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Best motor for a mini treadmill?

  1. Oct 23, 2014 #1

    I need to build a mini treadmill for my project and I had a few questions which I hope you guys could answer. The treadmill needs to run at a maximum speed of 0.4 km/hr for around 3-4 hours. I also need to be able to control the speed somehow? The weight of the object on the treadmill is going to be less than a pound (It is a lizard treadmill). I was thinking about using an AC motor, but those are expensive with a pot to control the speed?

    What would you guys suggest is the best motor type I should use? AC or DC motor?
    Also, how would I control the speed? Would a pot be the best way to go or am I going to need to create a PWM signal with an arduino or something similar?
  2. jcsd
  3. Oct 23, 2014 #2
    Could I use an arduino to power a small DC motor?
  4. Oct 23, 2014 #3


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    Hi and welcome.
    I imagine you would need a bigger motor than the arduino will supply on its own. Look at adverts / specs for commercial treadmills and see what sort of Power they use. I guess you are looking at a fractional horsepower brush (AC/DC) motor, such as you get in washing machines. The control board on a washing machine is a pretty beefy item and will provide speed control if you give it the right signals. Once you have decided on the power of your motor, the electronics can be chosen to fit.
  5. Oct 23, 2014 #4

    I know that I could use an arduino with a transistor to control the on/off of a much larger voltage source; however, is there any way that I could build in a variable speed (Like a pot) that is controlled by the arduino to control AC power from an outlet?

    My circuit would be:
    Arduino is hooked up to my computer to do data processesing.
    Arduino is hooked up somehow via a transistor circuit to control a high resistance pot that controls the resistance across the outlet to AC motor circuit.

    Is this possible? I don't know if pots can vary the voltage like I want? Any master insight would be appreciated.
  6. Oct 23, 2014 #5


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    You would use something like PWM. But, as I wrote earlier, the important thing is the Power of the motor. That will dictate the technology you use for the speed control. (Absolutely anything but a transistor used as a variable resistor - that would be soooooo 1960s.)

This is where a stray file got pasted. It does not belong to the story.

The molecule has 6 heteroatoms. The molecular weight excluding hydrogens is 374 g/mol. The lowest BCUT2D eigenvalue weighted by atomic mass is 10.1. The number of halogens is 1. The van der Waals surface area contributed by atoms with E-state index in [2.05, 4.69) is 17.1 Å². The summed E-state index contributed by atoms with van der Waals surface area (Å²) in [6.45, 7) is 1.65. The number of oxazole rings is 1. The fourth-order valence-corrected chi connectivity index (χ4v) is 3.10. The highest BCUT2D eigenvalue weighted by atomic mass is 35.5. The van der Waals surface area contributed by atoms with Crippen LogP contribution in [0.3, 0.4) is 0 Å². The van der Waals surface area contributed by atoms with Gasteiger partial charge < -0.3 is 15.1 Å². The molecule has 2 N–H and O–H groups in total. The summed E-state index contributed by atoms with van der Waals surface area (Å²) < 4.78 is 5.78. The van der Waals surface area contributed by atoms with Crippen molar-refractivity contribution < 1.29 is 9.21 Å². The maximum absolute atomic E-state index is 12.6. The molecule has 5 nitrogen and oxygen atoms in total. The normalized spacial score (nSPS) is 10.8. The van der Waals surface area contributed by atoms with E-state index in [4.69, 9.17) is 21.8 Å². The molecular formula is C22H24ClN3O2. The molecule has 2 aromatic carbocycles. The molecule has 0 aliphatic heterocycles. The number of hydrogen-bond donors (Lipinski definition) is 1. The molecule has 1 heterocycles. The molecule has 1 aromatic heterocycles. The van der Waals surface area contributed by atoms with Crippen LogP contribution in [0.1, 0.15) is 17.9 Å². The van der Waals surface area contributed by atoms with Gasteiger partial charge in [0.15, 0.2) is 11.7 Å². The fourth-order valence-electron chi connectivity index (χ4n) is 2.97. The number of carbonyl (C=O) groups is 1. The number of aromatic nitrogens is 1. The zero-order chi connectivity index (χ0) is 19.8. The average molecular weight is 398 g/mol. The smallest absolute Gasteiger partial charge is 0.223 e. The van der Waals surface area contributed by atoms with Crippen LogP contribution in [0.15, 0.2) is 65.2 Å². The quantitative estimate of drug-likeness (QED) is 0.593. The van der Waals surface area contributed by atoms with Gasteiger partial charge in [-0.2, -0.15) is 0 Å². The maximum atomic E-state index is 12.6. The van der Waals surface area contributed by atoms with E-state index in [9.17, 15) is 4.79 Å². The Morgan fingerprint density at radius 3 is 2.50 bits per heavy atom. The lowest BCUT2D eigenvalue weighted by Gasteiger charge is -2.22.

7. Oct 23, 2014 #6


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    I wouldn't bother with arduino (expensive) or AC (dangerous) for something so simple and low powered.
    I'd build the treadmill, estimate torque required at the required speed by hanging weights off pulleys. Possibly while something of lizard weight was sitting on the treadmill to simulate the added belt friction. (A toy car perhaps, with a string to keep it on the treadmill).
    If you measure the fall speed of the weight you can calculate required power via power = torque * rotational speed (P=Tω)
    I'd buy a 9-12 volt DC motor of the appropriate power output - note the rotational speed - this will affect how much reduction gearing you require.
    The only work done is on friction so if you have a nicely tensioned belt (PTFE sheet will work well under the belt) and well greased bushes, nicely meshing gears etc the power requirements should be low.
    I'd power it off something like this (As I have a couple laying around, think they were $15 each) so the speed can be adjusted.


    I'd test it on the lizard and if I couldn't get the required speed by adjusting the voltage I'd build a cheap PWM to allow finer speed control.
    If you don't feel confident sourcing the parts for a PWM you could get a kit for under $10. Here's one:


    It sounds like a cool project, good luck.
  8. Oct 24, 2014 #7


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    I re-read the OP and got the bit about the lizard and the relatively low power.
    Clearly, you won't be running this thing for as long as a Gym Treadmill so you might consider a Scalextric style speed controller and motor. That's a brute force method but it's already been done for you, which is a advantage if you're more into lizard activities than electronics; all you would need would be to take a scalextric motor and mount it with the appropriate belt drive and pulleys. A suitable DC PSU would be easy to get hold of.
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